https://www.legalline.ca/legal-answers/can-canadians-work-in-the-usa/

The above link is more geared to those Canadians working in private sector employment, from what I can tell.
The J-1 Visa is more directed towards Canadians and other non-US citizens seeking research or teaching opportunities in the US. Here is a link with a better description of the program.

https://j1visa.state.gov/programs

You would probably fall under the College and University Student Program, which specifically mentions student internship programs in a research setting.
But here, we are putting the cart before the horse. That visa will not be granted without a sponsor, i.e. an agency, institution, business, etc. that wants that individual in the first place. And many of these internships, especially at US universities and National labs, are restricted to only US citizens AND those already at a US university. So they definitely will not extend a J-1 visa, or whatever visa, to non-US citizens. That's why I said that figuring out what visa is required is rather pre-mature.

Unless there is an exchange program, or a specific bi-lateral program between an institution in Canada and the US, or unless there is a private company that is open to making such a sponsorship for an international intern, such opportunities are usually difficult to find.

Zz.
 
  • #6
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You'll probably find there are more opportunities for private sector sponsored co-op positions. In terms of actual research positions at academic institutions I would check to see what opportunities your school offers but you may find there are more opportunities at universities in Europe and Asia. Not sure where in Canada you are but you might want to check out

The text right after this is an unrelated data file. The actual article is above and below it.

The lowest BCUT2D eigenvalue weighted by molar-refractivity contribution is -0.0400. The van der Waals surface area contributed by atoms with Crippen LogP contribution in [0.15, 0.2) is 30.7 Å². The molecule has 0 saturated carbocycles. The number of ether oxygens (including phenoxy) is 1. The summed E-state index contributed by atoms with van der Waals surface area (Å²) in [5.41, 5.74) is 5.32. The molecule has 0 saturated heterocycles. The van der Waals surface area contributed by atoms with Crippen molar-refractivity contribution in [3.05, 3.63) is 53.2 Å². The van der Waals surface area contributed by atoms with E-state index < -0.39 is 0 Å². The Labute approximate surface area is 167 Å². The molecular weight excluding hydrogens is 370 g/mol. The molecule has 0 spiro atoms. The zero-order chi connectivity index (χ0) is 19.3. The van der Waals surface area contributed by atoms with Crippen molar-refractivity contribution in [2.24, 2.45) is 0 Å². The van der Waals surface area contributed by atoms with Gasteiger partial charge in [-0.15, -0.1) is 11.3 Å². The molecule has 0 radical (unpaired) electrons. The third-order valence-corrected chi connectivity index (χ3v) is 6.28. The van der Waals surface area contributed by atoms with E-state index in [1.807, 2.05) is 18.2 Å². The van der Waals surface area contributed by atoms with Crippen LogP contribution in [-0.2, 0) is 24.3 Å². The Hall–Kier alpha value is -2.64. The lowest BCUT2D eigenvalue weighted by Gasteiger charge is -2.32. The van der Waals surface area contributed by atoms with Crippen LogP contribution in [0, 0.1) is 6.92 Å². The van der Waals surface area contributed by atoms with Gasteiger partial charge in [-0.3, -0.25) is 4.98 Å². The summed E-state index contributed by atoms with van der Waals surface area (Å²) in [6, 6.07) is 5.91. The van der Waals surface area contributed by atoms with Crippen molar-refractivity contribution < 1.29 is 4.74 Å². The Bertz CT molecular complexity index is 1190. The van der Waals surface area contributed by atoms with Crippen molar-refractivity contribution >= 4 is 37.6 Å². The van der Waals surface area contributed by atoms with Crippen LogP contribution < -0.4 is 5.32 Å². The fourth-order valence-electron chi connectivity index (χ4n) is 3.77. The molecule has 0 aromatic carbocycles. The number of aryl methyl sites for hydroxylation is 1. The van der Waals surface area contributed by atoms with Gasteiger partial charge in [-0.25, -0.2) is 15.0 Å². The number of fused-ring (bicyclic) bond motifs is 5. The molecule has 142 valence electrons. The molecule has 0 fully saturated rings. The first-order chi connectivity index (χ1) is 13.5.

http://obw.ouinternational.ca/programs
http://www.ora.ouinternational.ca/programs
http://www.osaka-u.ac.jp/en/international/inbound/exchange_program/frontierlab/frontierlabguide
 
  • #7
StatGuy2000
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But here, we are putting the cart before the horse. That visa will not be granted without a sponsor, i.e. an agency, institution, business, etc. that wants that individual in the first place. And many of these internships, especially at US universities and National labs, are restricted to only US citizens AND those already at a US university. So they definitely will not extend a J-1 visa, or whatever visa, to non-US citizens. That's why I said that figuring out what visa is required is rather pre-mature.

Unless there is an exchange program, or a specific bi-lateral program between an institution in Canada and the US, or unless there is a private company that is open to making such a sponsorship for an international intern, such opportunities are usually difficult to find.

Zz.
The existence of the J-1 visa pre-supposes research opportunities at American universities that are open to non-US citizens -- for example, in joint collaborations between American universities and their partner universities outside of the US (whether in Canada or elsewhere). That was certainly the assumption I was making.

The OP asked a question regarding visa requirements, and I offered some info above.